the exploitation of emotions and personality as descriptors that account 
for a larger part of variance in user behavior than the generic 
descriptors (e.g. genre of a multimedia content) used so far.

Emotions, users' responses, can be characterized in different ways. The 
two most common approaches are (i) the discrete basic emotions (discrete 
classes, e.g. joy, sadness, fear, disgust, surprise, anger) and (ii) the 
continuous values, in the valence-arousal-dominance space. The affective 
computing community has been very active in the past decade and has 
developed several methods for the automatic non-invasive detection of 
emotions via several modalities (Zeng et al., 2009).

While emotions can change pretty quickly, personality, on the other 
hand, describes long-lasting human traits. The most common way of 
describing personality is the five-factor model (openness, 
conscientiousness, extraversion, agreeableness and neuroticism).

Emotions and personality in personalized services (e.g., recommender 
systems) can be exploited in different ways at different stages in the 
service-usage (e.g. content consumption) chain (Tkalčič et. al, 2011). 
In the entry stage they can be used as a contextual parameter, as 
additional information to predict, assist and influence decision-making 
(Kahneman, 2011) or a way  to diversify the personalization via the 
detection of serendipitous services. In the consumption stage, emotions 
can be used as additional tags for the characterization of the services, 
content and users (Jiao and Pantid, 2011), opening new research areas 
for modeling services and content with different lengths. Finally, 
emotions can be exploited also for the non-invasive acquisition of the 
implicit user feedback as well as for novel evaluation metrics.

So far, research on emotions and personality in personalized services 
has been carried out in a scattered fashion. The goal of this workshop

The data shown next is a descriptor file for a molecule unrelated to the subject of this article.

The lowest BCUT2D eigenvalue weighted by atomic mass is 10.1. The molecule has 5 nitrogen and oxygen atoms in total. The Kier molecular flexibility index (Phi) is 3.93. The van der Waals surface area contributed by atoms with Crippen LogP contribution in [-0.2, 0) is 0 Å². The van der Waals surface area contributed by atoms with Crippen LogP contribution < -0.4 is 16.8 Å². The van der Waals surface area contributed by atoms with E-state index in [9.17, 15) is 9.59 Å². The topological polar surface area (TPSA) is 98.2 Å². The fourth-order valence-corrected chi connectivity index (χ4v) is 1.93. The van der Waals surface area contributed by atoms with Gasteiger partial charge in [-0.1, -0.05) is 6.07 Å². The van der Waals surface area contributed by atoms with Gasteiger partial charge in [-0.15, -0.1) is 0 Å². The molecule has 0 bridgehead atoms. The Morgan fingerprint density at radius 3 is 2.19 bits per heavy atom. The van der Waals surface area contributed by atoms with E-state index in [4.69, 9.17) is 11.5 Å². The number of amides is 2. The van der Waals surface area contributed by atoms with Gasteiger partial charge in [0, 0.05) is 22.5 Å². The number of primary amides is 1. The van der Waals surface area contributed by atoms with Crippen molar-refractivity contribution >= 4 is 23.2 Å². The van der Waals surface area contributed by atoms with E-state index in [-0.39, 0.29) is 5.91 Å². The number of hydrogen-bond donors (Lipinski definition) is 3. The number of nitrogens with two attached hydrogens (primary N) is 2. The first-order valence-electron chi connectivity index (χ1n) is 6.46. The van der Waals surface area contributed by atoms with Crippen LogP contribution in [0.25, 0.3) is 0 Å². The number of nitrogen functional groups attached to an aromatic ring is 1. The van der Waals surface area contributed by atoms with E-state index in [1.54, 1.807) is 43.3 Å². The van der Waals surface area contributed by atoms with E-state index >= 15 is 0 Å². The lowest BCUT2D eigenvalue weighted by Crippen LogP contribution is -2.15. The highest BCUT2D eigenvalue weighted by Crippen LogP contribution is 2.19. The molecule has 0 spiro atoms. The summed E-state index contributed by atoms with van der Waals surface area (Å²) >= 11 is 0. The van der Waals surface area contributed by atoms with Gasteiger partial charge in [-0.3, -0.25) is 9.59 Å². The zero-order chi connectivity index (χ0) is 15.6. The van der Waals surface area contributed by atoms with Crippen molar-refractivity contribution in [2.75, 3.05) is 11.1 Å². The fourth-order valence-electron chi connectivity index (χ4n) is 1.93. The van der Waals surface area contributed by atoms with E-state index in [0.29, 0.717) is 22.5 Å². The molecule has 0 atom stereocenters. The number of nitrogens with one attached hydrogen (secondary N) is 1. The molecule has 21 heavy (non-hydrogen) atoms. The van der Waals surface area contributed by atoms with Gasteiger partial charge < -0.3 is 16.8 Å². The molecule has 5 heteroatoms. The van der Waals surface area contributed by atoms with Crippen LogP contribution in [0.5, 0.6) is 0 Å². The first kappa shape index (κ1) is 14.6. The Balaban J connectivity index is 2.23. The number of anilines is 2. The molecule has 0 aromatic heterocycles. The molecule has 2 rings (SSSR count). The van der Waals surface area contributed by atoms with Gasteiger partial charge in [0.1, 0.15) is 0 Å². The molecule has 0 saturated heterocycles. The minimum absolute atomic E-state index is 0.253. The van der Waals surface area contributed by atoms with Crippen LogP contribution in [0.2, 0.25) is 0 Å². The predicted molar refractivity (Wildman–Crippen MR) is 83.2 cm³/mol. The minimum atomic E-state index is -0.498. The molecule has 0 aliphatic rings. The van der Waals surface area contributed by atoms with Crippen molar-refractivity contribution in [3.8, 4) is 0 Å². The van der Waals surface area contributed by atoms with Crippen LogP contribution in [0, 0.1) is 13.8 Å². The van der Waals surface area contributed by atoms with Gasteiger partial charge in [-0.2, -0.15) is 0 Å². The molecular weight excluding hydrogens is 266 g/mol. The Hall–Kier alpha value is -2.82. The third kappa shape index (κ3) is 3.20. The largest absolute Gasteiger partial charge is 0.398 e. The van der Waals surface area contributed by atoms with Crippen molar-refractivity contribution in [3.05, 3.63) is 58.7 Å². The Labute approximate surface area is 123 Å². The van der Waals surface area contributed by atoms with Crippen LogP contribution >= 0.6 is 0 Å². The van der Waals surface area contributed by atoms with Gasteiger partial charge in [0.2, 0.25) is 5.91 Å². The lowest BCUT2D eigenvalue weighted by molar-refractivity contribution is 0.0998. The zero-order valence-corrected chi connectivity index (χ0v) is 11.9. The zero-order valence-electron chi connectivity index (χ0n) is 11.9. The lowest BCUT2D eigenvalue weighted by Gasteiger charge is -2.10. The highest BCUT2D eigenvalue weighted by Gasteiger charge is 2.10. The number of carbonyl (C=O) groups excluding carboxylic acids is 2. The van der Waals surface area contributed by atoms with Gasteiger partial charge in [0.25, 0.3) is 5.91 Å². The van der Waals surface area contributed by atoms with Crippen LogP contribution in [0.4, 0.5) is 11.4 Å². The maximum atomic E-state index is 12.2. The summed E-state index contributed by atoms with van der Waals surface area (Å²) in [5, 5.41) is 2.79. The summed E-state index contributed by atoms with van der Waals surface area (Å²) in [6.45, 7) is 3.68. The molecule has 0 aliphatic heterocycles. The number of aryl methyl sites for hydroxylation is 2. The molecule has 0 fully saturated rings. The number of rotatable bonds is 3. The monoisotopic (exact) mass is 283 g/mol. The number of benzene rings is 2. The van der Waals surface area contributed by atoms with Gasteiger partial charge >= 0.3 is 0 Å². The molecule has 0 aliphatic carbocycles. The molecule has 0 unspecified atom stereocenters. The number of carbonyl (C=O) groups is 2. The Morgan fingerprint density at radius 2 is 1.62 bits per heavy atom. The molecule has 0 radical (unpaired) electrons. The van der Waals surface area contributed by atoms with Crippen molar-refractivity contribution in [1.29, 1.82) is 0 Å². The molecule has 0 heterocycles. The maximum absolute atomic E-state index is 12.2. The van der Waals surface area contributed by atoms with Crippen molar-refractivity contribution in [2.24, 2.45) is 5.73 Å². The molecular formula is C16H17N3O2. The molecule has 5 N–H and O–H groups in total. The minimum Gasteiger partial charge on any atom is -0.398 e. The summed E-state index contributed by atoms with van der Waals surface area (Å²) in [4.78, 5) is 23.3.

is to provide a venue for researchers to present their work, discuss it 
and benefit from the interaction.

- Affective modeling
- Emotions as context
- Emotions in the decision-making process for recommender systems
- Role of personality on user similarities
- Emotion detection in recommended content consumption
- Emotion detection as non-invasive feedback
- Affective tagging of multimedia content and services
- Emotion-based evaluation metrics (satisfaction...)
- Lifestyle recommender systems
- Personality and mood for group decision making
- Incorporating personality and emotions in user models
- Models based on personality
- Datasets for affective modeling (Collecting, Available)
- Personality traits acquisition (explicit vs. implicit)
- Assessing personality traits implicitly from users’ 
- Personality and interfaces/control/bubble-control
- Could interfaces/control/bubble-control be personalized based on 
personality traits? Should they be?
- Personality and users’ tasks/goals
- Do personality traits influence users’ goals?
- Social signal processing for personalized services
- Strategies for modeling emotions and personality
- Recognizing triggers and causes of emotion
- Theories about the relationship between reasoning and affect, between 
decision-making and affect
- Methods for evaluating the utility of adaptation to affective factors

Dr. Marko Tkalcic
Skype : markotkalcic
Google Scholar:http://scholar.google.com/citations?user=JQ2puysAAAAJ
Received on Wednesday, 3 April 2013 06:43:02 UTC